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NUTRITION: A Balanced Diet does not need a supplement for children

In a survey undertaken by the Food and Nutrition Research Institute, Department of Science and Technology (FNRI-DOST), many Filipino preschool children are found to be at risk of nutritional deficiencies, such as vitamin A deficiency (VAD), iron deficiency anemia (IDA) and iodine deficiency disorders (IDD) due to economic reason. Thus, as a general rule, until the diets of these Filipino children improve and food fortification is universal, there is a need for nutritional supplements to prevent these deficiencies.

 

While foods are still the best sources of nutrients, there may be instances when your child needs to take supplements – to add more nutrients to an unbalanced diet. As outlined in the Daily Nutritional Guide Pyramid for Children, supplements are needed if your child shows signs of specific nutrient deficiency and is not eating a variety of foods.

 

Results of studies showed that vitamin A supplementation does not only prevent VAD but also lowers child mortality in high-risk areas. Iron supplements not only prevent anemia but also lowers the risk to infection, decreasing the risk to morbidity and mortality and improving mental performance.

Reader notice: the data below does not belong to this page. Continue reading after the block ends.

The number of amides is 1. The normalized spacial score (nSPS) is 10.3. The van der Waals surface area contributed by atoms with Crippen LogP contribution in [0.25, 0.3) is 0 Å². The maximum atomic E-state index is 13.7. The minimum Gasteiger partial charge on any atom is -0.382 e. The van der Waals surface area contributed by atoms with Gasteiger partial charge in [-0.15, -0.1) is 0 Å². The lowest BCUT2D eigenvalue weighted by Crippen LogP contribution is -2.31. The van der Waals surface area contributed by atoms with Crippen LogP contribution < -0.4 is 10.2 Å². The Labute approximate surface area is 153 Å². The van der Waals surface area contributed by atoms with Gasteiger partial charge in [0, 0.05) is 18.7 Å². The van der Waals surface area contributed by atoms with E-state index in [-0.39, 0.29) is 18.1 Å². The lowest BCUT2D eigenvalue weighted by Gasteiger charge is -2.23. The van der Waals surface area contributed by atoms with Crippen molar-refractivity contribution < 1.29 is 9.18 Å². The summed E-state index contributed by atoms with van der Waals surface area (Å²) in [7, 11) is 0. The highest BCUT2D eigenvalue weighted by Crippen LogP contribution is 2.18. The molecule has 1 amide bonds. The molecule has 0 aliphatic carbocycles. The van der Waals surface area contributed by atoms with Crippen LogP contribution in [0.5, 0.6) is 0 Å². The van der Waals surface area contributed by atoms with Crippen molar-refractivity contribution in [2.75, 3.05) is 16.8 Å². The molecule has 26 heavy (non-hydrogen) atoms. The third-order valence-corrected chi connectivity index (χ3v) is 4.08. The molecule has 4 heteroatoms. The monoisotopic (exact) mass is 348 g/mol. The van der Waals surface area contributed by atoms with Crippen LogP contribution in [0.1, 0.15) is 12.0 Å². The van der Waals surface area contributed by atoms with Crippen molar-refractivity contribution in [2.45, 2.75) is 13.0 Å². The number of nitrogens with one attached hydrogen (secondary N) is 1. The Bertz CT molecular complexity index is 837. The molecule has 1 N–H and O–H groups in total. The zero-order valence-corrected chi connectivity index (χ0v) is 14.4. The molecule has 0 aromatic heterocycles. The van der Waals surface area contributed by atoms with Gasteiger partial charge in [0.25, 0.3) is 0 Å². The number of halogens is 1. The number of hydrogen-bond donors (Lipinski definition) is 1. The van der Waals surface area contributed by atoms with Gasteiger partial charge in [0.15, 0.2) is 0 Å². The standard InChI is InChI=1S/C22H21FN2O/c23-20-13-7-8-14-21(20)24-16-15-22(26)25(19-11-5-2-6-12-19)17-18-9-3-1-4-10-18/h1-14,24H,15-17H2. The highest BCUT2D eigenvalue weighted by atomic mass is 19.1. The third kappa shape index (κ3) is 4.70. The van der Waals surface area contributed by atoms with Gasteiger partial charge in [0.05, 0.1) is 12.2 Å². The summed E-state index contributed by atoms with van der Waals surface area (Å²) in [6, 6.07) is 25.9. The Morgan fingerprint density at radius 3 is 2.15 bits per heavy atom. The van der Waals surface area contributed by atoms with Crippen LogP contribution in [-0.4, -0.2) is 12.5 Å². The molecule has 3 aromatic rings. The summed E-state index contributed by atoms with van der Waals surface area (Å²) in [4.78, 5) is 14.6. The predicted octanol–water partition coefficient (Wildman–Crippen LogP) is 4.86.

On the other hand, as long as the child is eating an adequate balanced diet and is unconstrained by illness or economic factors, there is no real need for nutritional supplements.

 

As a parent, your primary obligation is to help your child grow and develop his optimal potential. You can achieve this by giving him meals and snacks that meet his nutrient and developmental needs. Variety in daily meals helps your child get used to the different tastes, textures and appearance of foods.

 

The “Daily Nutritional Guide Pyramid for Filipino Children” developed by the FNRI-DOST. For example, can be served to a six year-old child:

 

Two to four and one-half (2 – 4 1/2) servings a day of rice, rice products, corn, root crops, bread, or noodles. Choose whole grains for extra fiber. One serving is equal to one cup o rice, or four slices of loaf bread, or two slices puto, or five pieces small pandesal, or one cup corn, or two cups noodles, or one cup cooked rootcrops.

 

One-third to one-half (1/3 – 1/2) serving a day of green leafy vegetables and other vegetables. One serving of vegetable is equal to 1/2 cup cooked. (From an FNRI article written by Ma. Idelia G. Glorioso)